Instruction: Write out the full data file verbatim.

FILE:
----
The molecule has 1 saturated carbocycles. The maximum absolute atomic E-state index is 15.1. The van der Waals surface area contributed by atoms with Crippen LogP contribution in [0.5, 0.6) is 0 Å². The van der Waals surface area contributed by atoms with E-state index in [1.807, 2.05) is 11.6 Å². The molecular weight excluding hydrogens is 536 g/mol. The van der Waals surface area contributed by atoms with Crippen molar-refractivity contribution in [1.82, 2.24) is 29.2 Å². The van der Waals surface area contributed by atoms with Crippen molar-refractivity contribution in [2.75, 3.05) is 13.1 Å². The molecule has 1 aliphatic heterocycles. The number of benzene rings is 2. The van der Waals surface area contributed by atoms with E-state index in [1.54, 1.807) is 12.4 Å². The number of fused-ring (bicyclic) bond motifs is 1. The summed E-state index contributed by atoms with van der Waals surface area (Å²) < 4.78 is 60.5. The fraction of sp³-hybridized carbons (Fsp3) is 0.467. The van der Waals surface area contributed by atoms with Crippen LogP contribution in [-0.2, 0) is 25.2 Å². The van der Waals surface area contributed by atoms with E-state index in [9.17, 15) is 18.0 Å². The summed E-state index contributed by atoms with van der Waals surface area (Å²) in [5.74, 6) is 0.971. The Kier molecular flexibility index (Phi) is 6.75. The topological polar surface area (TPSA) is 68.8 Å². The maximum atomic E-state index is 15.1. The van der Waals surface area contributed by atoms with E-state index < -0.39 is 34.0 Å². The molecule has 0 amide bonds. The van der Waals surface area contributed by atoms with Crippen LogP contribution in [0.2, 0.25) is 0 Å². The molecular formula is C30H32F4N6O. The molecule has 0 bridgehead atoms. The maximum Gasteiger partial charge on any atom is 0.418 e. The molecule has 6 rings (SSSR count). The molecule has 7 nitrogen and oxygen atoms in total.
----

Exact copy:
The molecule has 1 saturated carbocycles. The maximum absolute atomic E-state index is 15.1. The van der Waals surface area contributed by atoms with Crippen LogP contribution in [0.5, 0.6) is 0 Å². The van der Waals surface area contributed by atoms with E-state index in [1.807, 2.05) is 11.6 Å². The molecular weight excluding hydrogens is 536 g/mol. The van der Waals surface area contributed by atoms with Crippen molar-refractivity contribution in [1.82, 2.24) is 29.2 Å². The van der Waals surface area contributed by atoms with Crippen molar-refractivity contribution in [2.75, 3.05) is 13.1 Å². The molecule has 1 aliphatic heterocycles. The number of benzene rings is 2. The van der Waals surface area contributed by atoms with E-state index in [1.54, 1.807) is 12.4 Å². The number of fused-ring (bicyclic) bond motifs is 1. The summed E-state index contributed by atoms with van der Waals surface area (Å²) < 4.78 is 60.5. The fraction of sp³-hybridized carbons (Fsp3) is 0.467. The van der Waals surface area contributed by atoms with Crippen LogP contribution in [-0.2, 0) is 25.2 Å². The van der Waals surface area contributed by atoms with E-state index in [9.17, 15) is 18.0 Å². The summed E-state index contributed by atoms with van der Waals surface area (Å²) in [5.74, 6) is 0.971. The Kier molecular flexibility index (Phi) is 6.75. The topological polar surface area (TPSA) is 68.8 Å². The maximum atomic E-state index is 15.1. The van der Waals surface area contributed by atoms with E-state index < -0.39 is 34.0 Å². The molecule has 0 amide bonds. The van der Waals surface area contributed by atoms with Crippen LogP contribution in [0.2, 0.25) is 0 Å². The molecular formula is C30H32F4N6O. The molecule has 0 bridgehead atoms. The maximum Gasteiger partial charge on any atom is 0.418 e. The molecule has 6 rings (SSSR count). The molecule has 7 nitrogen and oxygen atoms in total.